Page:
Hospital expansion requests approval

June 04, 2003|By DON AINES

CHAMBERSBURG, pa. - Over objections raised by some neighborhood residents, the Chambersburg Zoning Hearing Board Tuesday night unanimously approved a variance and several special exceptions to clear the way for a $40 million expansion of Chambersburg Hospital.

The first phase of the project, a 20,000-square-foot, $11 million expansion of the hospital's emergency room, could begin by this October, according to John Massimilla, the vice president for administration. That phase will increase the number of beds from 19 to 30, along with adding a lab and radiology services and increasing the number of seats in the waiting area.

Also planned is a 14,000-square-foot addition to the cancer treatment center, a separate building on the hospital's 21.5-acre campus. That would allow medical oncology services to be moved out of the main building and into the center, which now provides radiation treatments.

The third phase is a patient care tower of two or three stories behind the main building, according to Massimilla. During Tuesday's four-hour hearing, Massimilla testified the building could be increased to four stories at some point in the future.


For that reason, the hospital was asking for a variance to the borough zoning ordinance, which limits the height of commercial buildings in a low-density residential zone to 40 feet. The hospital sought and received an 8-foot variance.

The project also will require additional off-street parking for the hospital to meet borough requirements. That part of the plan concerned a number of nearby residents who were allowed to ask questions of the hospital's witnesses during the hearing and present their own testimony.

"It's the expansion of asphalt within a small town setting and the absorption of neighborhoods by the hospital," said Pam Bartl of 232 N. Sixth St., when asked about her biggest concern.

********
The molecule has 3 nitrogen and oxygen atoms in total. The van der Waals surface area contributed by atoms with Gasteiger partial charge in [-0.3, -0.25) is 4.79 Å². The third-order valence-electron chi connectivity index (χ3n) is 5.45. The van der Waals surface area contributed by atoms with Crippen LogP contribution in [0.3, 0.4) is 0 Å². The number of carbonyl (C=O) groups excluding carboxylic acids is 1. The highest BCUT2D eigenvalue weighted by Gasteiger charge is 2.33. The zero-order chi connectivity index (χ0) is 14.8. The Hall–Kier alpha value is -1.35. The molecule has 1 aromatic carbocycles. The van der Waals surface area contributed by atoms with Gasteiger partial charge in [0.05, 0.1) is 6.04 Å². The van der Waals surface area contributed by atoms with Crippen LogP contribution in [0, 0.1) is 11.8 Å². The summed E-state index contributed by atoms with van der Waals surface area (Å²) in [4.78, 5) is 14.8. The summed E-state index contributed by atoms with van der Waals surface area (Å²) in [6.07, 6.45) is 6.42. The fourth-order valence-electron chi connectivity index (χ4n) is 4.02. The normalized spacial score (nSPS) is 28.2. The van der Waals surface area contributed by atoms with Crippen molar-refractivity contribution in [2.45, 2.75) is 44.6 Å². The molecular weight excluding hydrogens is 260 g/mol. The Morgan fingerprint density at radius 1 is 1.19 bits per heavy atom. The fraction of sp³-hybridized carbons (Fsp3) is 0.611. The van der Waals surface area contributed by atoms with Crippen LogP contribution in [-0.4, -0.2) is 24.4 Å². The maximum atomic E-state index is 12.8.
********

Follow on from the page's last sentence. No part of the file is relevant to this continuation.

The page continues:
"We are looking at a number of older homes that could be impacted," she said.

One of the special exceptions sought was for a 30-space parking lot on the site of a house at the corner of North Seventh and King streets that is owned by the hospital. Bryan Salzmann, an attorney representing the hospital in the land use planning process, said the hospital wanted the variance and special exceptions approved in their entirety, even though the proposed parking lot is on a separate piece of land.

A hospital is a nonconforming use in a low-density residential area, but it has been located at Lincoln Way East and North Seventh Street since the early part of the last century, long before the zoning ordinance was adopted in the 1950s.

Salzmann and other hospital officials, however, said the project enhances the health, safety and welfare of the community.

Bartl told the board she thought the hospital could relieve pressure on the emergency room there by having emergency services for walk-ins at its 25-acre campus in the borough's north end.

Zoning Board Chairman Hugh Jones told hospital officials not to take any action for 30 days, the time allowed for any party to appeal the board's decision in Franklin County Court.

Massimilla last week estimated the projects could take three to five years to complete and the only phase approved so far by the board of directors is the emergency room expansion.

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